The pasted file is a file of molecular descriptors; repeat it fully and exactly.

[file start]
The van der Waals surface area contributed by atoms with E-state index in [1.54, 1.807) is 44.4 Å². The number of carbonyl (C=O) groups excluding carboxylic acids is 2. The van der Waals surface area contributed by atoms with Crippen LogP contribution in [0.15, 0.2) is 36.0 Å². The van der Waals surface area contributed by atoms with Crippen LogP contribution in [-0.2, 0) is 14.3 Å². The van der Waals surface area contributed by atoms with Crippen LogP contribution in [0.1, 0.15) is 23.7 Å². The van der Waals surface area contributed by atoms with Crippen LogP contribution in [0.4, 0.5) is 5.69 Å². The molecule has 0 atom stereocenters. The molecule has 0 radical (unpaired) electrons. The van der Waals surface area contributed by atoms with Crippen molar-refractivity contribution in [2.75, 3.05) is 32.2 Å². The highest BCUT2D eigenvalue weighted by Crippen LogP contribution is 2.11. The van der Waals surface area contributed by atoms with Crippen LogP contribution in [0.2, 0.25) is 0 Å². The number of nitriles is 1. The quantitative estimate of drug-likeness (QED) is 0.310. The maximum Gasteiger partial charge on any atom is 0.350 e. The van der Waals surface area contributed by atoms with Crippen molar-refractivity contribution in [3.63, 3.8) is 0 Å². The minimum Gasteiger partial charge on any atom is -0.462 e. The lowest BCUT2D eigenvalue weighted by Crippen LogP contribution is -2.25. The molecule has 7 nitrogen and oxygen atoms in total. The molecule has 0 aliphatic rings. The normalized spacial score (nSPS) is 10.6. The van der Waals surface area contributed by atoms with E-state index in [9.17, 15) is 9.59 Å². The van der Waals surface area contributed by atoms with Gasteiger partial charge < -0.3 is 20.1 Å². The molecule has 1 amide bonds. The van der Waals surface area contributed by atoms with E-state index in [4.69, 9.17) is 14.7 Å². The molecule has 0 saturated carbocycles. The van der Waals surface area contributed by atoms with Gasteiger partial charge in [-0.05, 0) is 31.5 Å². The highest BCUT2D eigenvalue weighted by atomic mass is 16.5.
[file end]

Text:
The van der Waals surface area contributed by atoms with E-state index in [1.54, 1.807) is 44.4 Å². The number of carbonyl (C=O) groups excluding carboxylic acids is 2. The van der Waals surface area contributed by atoms with Crippen LogP contribution in [0.15, 0.2) is 36.0 Å². The van der Waals surface area contributed by atoms with Crippen LogP contribution in [-0.2, 0) is 14.3 Å². The van der Waals surface area contributed by atoms with Crippen LogP contribution in [0.1, 0.15) is 23.7 Å². The van der Waals surface area contributed by atoms with Crippen LogP contribution in [0.4, 0.5) is 5.69 Å². The molecule has 0 atom stereocenters. The molecule has 0 radical (unpaired) electrons. The van der Waals surface area contributed by atoms with Crippen molar-refractivity contribution in [2.75, 3.05) is 32.2 Å². The highest BCUT2D eigenvalue weighted by Crippen LogP contribution is 2.11. The van der Waals surface area contributed by atoms with Crippen LogP contribution in [0.2, 0.25) is 0 Å². The number of nitriles is 1. The quantitative estimate of drug-likeness (QED) is 0.310. The maximum Gasteiger partial charge on any atom is 0.350 e. The van der Waals surface area contributed by atoms with Crippen molar-refractivity contribution in [3.63, 3.8) is 0 Å². The minimum Gasteiger partial charge on any atom is -0.462 e. The lowest BCUT2D eigenvalue weighted by Crippen LogP contribution is -2.25. The molecule has 7 nitrogen and oxygen atoms in total. The molecule has 0 aliphatic rings. The normalized spacial score (nSPS) is 10.6. The van der Waals surface area contributed by atoms with E-state index in [9.17, 15) is 9.59 Å². The van der Waals surface area contributed by atoms with Gasteiger partial charge < -0.3 is 20.1 Å². The molecule has 1 amide bonds. The van der Waals surface area contributed by atoms with E-state index in [4.69, 9.17) is 14.7 Å². The molecule has 0 saturated carbocycles. The van der Waals surface area contributed by atoms with Gasteiger partial charge in [-0.05, 0) is 31.5 Å². The highest BCUT2D eigenvalue weighted by atomic mass is 16.5.